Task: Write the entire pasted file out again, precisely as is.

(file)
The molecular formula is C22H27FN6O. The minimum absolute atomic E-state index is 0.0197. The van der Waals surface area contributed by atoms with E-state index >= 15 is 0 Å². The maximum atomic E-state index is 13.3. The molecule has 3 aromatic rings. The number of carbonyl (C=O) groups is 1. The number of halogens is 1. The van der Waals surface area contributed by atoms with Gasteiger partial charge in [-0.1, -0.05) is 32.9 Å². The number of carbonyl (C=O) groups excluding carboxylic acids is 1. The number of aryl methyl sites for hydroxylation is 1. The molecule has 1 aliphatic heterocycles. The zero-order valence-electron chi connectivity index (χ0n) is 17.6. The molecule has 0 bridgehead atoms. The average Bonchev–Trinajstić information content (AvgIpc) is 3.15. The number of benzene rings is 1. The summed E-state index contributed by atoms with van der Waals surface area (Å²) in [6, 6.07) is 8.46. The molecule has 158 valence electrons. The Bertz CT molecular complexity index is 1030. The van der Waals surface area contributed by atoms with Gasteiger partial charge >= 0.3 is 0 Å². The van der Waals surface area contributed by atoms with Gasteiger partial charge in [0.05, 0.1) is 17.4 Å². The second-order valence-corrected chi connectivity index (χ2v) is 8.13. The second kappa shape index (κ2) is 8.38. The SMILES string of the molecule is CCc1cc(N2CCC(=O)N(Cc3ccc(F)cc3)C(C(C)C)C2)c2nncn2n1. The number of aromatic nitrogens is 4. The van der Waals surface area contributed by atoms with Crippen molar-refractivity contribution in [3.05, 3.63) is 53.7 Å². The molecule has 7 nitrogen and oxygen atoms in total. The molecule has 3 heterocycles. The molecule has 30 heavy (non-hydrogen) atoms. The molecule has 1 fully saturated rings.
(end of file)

The molecular formula is C22H27FN6O. The minimum absolute atomic E-state index is 0.0197. The van der Waals surface area contributed by atoms with E-state index >= 15 is 0 Å². The maximum atomic E-state index is 13.3. The molecule has 3 aromatic rings. The number of carbonyl (C=O) groups is 1. The number of halogens is 1. The van der Waals surface area contributed by atoms with Gasteiger partial charge in [-0.1, -0.05) is 32.9 Å². The number of carbonyl (C=O) groups excluding carboxylic acids is 1. The number of aryl methyl sites for hydroxylation is 1. The molecule has 1 aliphatic heterocycles. The zero-order valence-electron chi connectivity index (χ0n) is 17.6. The molecule has 0 bridgehead atoms. The average Bonchev–Trinajstić information content (AvgIpc) is 3.15. The number of benzene rings is 1. The summed E-state index contributed by atoms with van der Waals surface area (Å²) in [6, 6.07) is 8.46. The molecule has 158 valence electrons. The Bertz CT molecular complexity index is 1030. The van der Waals surface area contributed by atoms with Gasteiger partial charge >= 0.3 is 0 Å². The van der Waals surface area contributed by atoms with Gasteiger partial charge in [0.05, 0.1) is 17.4 Å². The second-order valence-corrected chi connectivity index (χ2v) is 8.13. The second kappa shape index (κ2) is 8.38. The SMILES string of the molecule is CCc1cc(N2CCC(=O)N(Cc3ccc(F)cc3)C(C(C)C)C2)c2nncn2n1. The number of aromatic nitrogens is 4. The van der Waals surface area contributed by atoms with Crippen molar-refractivity contribution in [3.05, 3.63) is 53.7 Å². The molecule has 7 nitrogen and oxygen atoms in total. The molecule has 3 heterocycles. The molecule has 30 heavy (non-hydrogen) atoms. The molecule has 1 fully saturated rings.